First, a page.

Throughout May, we are honoring these awardees and their accomplishments via a virtual celebratory campaign. Stay current on our virtual programming by using #WetlandsAwards2020 on your favorite social media platform.

Educational Event

In the face of the global climate crisis, wetlands protection is arguably more important now than ever before. The implications of climate change include rising seas and more frequent droughts, which in turn pose serious threats to both coastal and inland wetlands. These wetlands provide valuable ecosystem services including as habitat for countless species, as highly effective carbon sequestering systems (carbon sinks), and as a buffer to reduce the intensity of waves and storm surges as part of disaster preparedness plans. Wetlands conservation, therefore, is an important component of the fight to decelerate climate change.

Wetlands are being increasingly incorporated into local and state climate resiliency plans as a result. Additionally, a variety of stakeholders are taking notice of wetlands’ capacity to mitigate climate change-related disasters. This February (2020), the National Fish and Wildlife Foundation (NFWF) announced a partnership with Wells Fargo to establish the Resilient Communities program, allocating $3 million per year to promote disaster preparedness in the United States by taking advantage of natural and nature-based features, including wetlands. A range of stakeholders are now making major investments to bolster the capacity of these natural buffers, and in turn, make the human communities they border more resilient.

How can wetland conservation and restoration mitigate some of the most deleterious impacts of climate change? What actions can local and state governments, NGOs, and corporations take to fortify wetlands as natural bastions for more resilient communities? Our panelists explored the relationship between healthy wetland ecosystems and disaster resilience.

Erik Meyers
, Vice President, Climate and Water Sustainability, The Conservation Fund, Moderator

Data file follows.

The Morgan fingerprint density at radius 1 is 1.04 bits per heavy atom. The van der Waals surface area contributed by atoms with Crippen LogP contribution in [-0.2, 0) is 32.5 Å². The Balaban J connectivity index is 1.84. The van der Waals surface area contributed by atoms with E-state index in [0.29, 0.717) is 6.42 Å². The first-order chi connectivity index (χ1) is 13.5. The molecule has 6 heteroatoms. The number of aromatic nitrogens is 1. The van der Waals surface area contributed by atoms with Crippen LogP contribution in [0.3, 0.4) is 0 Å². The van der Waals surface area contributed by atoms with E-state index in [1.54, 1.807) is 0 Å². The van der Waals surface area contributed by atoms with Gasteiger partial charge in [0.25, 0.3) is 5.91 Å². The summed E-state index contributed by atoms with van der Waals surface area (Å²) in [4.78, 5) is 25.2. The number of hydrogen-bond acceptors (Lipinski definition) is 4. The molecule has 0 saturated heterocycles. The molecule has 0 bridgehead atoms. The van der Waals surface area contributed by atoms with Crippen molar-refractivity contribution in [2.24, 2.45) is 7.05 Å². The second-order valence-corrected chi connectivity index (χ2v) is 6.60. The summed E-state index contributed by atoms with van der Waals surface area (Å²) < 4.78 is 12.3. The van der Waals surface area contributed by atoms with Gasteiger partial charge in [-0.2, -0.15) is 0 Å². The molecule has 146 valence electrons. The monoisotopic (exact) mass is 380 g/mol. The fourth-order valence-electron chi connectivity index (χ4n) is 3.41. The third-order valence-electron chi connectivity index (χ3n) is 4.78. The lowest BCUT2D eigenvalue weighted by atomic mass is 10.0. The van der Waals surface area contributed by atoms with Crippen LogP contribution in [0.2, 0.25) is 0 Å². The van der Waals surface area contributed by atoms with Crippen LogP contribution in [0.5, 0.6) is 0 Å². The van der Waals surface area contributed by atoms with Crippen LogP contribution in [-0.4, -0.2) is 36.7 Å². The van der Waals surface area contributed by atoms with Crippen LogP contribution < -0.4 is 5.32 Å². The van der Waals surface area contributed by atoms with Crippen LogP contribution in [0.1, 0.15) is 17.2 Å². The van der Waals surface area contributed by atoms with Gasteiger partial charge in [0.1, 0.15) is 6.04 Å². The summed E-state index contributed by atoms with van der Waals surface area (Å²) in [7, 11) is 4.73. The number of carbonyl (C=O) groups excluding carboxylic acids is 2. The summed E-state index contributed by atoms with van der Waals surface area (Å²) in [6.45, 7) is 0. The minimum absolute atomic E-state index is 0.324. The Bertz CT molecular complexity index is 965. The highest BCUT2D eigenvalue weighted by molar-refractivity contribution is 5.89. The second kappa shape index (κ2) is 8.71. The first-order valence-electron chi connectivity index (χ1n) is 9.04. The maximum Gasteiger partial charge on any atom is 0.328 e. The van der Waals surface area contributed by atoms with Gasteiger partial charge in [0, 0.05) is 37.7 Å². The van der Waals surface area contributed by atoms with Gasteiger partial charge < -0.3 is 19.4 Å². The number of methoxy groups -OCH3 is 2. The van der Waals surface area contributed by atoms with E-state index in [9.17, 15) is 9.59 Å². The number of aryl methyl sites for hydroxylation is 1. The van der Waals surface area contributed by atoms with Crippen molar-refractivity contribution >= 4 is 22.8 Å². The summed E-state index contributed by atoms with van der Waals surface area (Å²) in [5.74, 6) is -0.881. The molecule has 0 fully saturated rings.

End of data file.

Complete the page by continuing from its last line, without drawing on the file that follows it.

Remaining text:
Nicole Carlozo, Natural Resource Resiliency Planner, Maryland Department of Natural Resources​
John W. Day, Jr., PhD,
Emeritus Professor, Department of Oceanography & Coastal Sciences, Louisiana State University and 2020 National Wetlands Award Winner, Scientific Research
Stephanie Robinson
, Coastal Management Specialist, National Oceanic and Atmospheric Administration (NOAA)


ELI members will have access to materials/a recording of this session (usually posted w/in 48 hours). If you are not an ELI member but would like to have access to archived sessions like this one, go HERE to see the many benefits of membership and how to join.

May 19, 2020

Presented by the Women's Council on Energy and the Environment. Co-sponsored by ELI; and DC Bar Environment, Energy and Natural Resources Community; and the Women's Bar Association of the District of Columbia.

Sheryl Corrigan, Director of Environmental, Health and Safety (EHS) at Koch Industries spoke about her professional journey and her role in leading innovative sustainability measures at Koch. Ms. Corrigan discuseds her path from scientist to regulator, and to her current role as an EHS leader. She also described the new technologies enabling Koch to improve efficiencies in producing essential goods and how the company is addressing the COVID-19 pandemic.

Sheryl Corrigan is Director of Environmental, Health and Safety (EHS) for Koch Industries, Inc., one of the largest private companies in the United States. She provides oversight of Koch companies’ compliance with regulations and internal policy and tracking and ensuring follow-up on emerging issues.

Ms. Corrigan has devoted her entire career (30+ years) to environmental work and is a leader for continuous improvement in EHS efforts at Koch. Prior to assuming this role, Ms. Corrigan was Senior Vice President of EHS for Flint Hills Resources, LLC; a subsidiary of Koch Industries, which produces a diverse range of fuels and ingredient products for many household goods.

Before joining Koch, Ms. Corrigan was Commissioner of the Minnesota Pollution Control Agency, advising the governor and helping set the strategic direction for the state on environmental matters. She has also worked for 3M in a number of positions focusing on environmental, health and safety operational excellence.